The APPH finding was also supported by the abuse liability of the products, which based on NJOY’s clinical study, survey, and literature reviews was determined to be similar to, though lower than, that of combustible cigarettes, which FDA concluded may facilitate complete switching compared to other ENDS with lower abuse liability. The Agency also noted the products’ nicotine salt formulation as a favorable factor during its APPH analysis, reasoning that the nicotine salt formulation’s similar nicotine delivery patterns to cigarettes suggests that the new products may offer adult users a similar use experience to cigarettes (i.e., greater substitutability), thereby facilitating switching or cigarette reduction. Another supporting factor – ironically, given the current enforcement landscape – was the fact that these products are disposable ENDS. FDA stated that the disposable nature of these products meant that they are non‐rechargeable and not serviceable by the user for any purpose, including customizing the atomizer, or modifying/refilling the e‐liquid. In addition, the design minimizes the risk of accidental exposure to e‐liquid by containing the e‐liquid in a manner that results in the e‐liquid being inaccessible through customary or reasonably foreseeable handling or use, as the e‐liquid quantity is only 0.94 mL and it is contained in a sponge and is not free‐flowing.   

The Agency also noted that NJOY’s Marketing Plan was robust and expected to limit youth exposure to the new products and the products’ labeling, advertising, marketing, and promotion. In its marketing plan, NJOY detailed measures to restrict youth access and limit youth exposure, including prohibiting use of cartoons, requiring human models to appear to be age 45+ years, maintaining distributor and retailer policies governing selection and oversight of tobacco retailers that carry NJOY DAILY products, limiting number of products that can be purchased in a given time period or transaction (i.e., bulk transactions), among other measures. Significantly, FDA noted that while these marketing restrictions are likely to further limit youth use, they do not change the required showing for non-tobacco flavored ENDS (comparative efficacy).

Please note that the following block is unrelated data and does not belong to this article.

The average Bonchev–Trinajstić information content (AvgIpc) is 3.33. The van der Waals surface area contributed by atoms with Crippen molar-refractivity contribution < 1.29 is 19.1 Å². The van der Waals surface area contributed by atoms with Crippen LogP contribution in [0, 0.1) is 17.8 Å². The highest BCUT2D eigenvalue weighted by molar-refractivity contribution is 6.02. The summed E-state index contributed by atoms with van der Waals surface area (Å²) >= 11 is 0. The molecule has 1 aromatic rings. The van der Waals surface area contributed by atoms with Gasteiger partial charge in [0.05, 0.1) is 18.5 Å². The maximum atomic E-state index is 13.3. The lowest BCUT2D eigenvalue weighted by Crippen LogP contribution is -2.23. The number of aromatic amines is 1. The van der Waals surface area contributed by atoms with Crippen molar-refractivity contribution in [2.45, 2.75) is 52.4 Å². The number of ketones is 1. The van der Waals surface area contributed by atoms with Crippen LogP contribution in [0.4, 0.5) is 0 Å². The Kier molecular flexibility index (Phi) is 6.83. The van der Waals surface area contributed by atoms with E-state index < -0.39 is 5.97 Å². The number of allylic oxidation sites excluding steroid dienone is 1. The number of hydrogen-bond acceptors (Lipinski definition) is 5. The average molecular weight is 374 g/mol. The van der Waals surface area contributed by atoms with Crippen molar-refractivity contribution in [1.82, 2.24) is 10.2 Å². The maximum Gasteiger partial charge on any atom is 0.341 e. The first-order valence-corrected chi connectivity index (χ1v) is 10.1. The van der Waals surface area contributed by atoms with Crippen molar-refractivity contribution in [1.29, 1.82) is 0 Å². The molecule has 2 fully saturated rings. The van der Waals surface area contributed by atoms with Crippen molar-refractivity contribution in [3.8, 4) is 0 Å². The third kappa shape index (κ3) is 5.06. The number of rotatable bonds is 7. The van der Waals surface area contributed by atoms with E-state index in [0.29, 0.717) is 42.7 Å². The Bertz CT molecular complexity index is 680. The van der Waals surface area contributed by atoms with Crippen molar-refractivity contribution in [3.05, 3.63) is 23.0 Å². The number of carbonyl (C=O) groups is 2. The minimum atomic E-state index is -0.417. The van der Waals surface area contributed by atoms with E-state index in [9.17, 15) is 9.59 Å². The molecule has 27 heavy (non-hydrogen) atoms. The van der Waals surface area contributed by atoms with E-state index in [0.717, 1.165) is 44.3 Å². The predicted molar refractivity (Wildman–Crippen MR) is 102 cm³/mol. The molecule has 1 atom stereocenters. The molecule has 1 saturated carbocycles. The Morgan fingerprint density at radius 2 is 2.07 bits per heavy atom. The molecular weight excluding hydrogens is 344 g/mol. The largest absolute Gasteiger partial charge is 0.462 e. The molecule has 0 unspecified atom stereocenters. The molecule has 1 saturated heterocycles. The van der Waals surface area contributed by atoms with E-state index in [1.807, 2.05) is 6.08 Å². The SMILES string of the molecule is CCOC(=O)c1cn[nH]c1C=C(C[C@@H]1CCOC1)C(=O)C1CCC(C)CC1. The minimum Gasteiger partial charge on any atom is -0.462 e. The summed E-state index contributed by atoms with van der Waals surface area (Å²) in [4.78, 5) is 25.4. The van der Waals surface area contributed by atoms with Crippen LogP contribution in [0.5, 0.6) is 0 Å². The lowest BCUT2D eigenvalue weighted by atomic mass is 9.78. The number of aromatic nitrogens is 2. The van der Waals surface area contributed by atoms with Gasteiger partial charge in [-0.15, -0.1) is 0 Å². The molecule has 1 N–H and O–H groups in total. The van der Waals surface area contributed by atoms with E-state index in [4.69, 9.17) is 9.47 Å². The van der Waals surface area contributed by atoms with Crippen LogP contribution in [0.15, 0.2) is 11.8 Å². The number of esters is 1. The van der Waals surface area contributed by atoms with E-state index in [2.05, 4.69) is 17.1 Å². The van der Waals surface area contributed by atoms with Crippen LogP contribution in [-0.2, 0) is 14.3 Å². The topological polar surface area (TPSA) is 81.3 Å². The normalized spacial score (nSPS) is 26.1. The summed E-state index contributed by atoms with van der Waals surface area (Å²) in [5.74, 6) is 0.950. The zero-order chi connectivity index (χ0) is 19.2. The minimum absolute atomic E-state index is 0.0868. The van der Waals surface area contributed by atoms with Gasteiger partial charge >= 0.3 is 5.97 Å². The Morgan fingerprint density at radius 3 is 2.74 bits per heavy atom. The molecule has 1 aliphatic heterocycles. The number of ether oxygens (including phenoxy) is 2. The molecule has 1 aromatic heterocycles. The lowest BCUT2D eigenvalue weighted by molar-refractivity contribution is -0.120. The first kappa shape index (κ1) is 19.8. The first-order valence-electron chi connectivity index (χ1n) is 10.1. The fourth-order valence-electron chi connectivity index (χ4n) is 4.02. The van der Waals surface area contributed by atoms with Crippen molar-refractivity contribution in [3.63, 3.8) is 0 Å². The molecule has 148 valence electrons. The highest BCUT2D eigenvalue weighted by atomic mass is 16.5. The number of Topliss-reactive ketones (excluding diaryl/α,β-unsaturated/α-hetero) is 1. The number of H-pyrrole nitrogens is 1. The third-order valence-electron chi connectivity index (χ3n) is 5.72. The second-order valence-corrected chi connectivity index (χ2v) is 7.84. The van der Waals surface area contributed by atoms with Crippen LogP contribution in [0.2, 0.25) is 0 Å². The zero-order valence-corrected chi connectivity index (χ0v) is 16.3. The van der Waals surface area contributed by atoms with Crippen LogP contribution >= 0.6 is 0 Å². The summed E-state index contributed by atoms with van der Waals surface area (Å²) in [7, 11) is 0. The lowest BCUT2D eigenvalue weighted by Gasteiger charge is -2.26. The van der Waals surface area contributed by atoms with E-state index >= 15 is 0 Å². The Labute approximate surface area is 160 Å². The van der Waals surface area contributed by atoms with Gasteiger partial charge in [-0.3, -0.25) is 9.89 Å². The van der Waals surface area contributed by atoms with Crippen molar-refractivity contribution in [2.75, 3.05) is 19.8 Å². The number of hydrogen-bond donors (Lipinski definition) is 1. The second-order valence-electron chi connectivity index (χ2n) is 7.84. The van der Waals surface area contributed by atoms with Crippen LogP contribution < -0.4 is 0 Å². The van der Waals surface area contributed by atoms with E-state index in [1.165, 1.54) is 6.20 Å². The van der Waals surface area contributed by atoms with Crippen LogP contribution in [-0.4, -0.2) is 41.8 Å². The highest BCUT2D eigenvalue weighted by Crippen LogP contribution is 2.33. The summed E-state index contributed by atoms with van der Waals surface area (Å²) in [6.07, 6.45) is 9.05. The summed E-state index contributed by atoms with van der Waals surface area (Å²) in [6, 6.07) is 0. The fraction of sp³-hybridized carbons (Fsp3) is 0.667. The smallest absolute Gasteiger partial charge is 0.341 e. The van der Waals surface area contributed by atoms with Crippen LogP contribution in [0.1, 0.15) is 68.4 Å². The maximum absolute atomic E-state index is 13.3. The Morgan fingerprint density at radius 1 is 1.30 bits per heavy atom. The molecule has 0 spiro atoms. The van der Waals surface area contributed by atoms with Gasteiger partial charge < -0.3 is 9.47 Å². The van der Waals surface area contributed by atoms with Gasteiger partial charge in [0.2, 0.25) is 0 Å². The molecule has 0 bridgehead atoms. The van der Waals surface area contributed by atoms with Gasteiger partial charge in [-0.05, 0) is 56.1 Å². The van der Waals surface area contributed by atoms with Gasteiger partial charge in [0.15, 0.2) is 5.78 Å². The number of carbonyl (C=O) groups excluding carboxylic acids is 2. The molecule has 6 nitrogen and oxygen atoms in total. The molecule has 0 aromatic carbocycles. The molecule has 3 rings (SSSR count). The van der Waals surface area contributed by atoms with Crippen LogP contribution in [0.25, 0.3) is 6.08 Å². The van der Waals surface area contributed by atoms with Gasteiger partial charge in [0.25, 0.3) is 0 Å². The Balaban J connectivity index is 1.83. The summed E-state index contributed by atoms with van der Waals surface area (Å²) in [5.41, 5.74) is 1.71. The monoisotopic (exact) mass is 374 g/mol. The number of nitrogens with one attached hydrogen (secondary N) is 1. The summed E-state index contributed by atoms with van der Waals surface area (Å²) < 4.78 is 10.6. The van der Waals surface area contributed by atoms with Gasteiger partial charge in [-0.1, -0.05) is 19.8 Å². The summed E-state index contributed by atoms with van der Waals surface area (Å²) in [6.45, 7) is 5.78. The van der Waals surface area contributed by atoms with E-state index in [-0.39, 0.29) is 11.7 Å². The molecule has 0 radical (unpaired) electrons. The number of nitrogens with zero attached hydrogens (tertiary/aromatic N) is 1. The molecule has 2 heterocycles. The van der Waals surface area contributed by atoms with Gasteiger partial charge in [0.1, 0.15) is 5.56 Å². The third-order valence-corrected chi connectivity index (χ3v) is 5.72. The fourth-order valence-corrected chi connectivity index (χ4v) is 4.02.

In sum, FDA found that, based on a totality of the evidence, the menthol-flavored NJOY ENDS products could support a benefit to adults because, compared to the new tobacco‐flavored product, use of the new flavored products was associated with greater likelihood of either of these behavioral outcomes for adults who use combustible cigarettes: (1) complete switching from cigarettes to exclusive use of the new product or (2) significant reduction in cigarettes per day. Interestingly, FDA maintained this conclusion despite noting that the data showed that a large number of NJOY DAILY users (likely >40%) may become dual users with cigarettes (i.e., not switch completely), similar to what is reported in the literature, and thus may not experience the full range of health benefits. Nevertheless, the Agency found higher rates of absolute switching in users of the NJOY DAILY ENDS products than users of ENDS in general, owing in part to the products’ high abuse liability (which while high, may be somewhat lower than combustible cigarettes, mitigating concern of greater nicotine exposure and addiction potential than combustible cigarettesamong non‐tobacco users, including youth).

While the recent NJOY menthol ENDS authorization provide hope for non-tobacco flavored ENDS and, in particular, menthol-flavored ENDS, as well as for disposables, FDA’s news release is careful to caution that because each new tobacco product application is reviewed on a case-by-case basis, its authorization is limited to the four NJOY products and does not apply to any other menthol-flavored ENDS products. In addition, public health groups have already been quick to express their disapproval of the NJOY menthol authorizations, arguing that youth are drawn to menthol-flavored ENDS and thus the risk to youth is insurmountably high to reach an APPH determination. Regardless, the NJOY authorizations make clear that it is indeed possible to successfully support the fatal flaw or comparative efficacy showing for non-tobacco flavored ENDS products pursuant to FDA’s current requirements.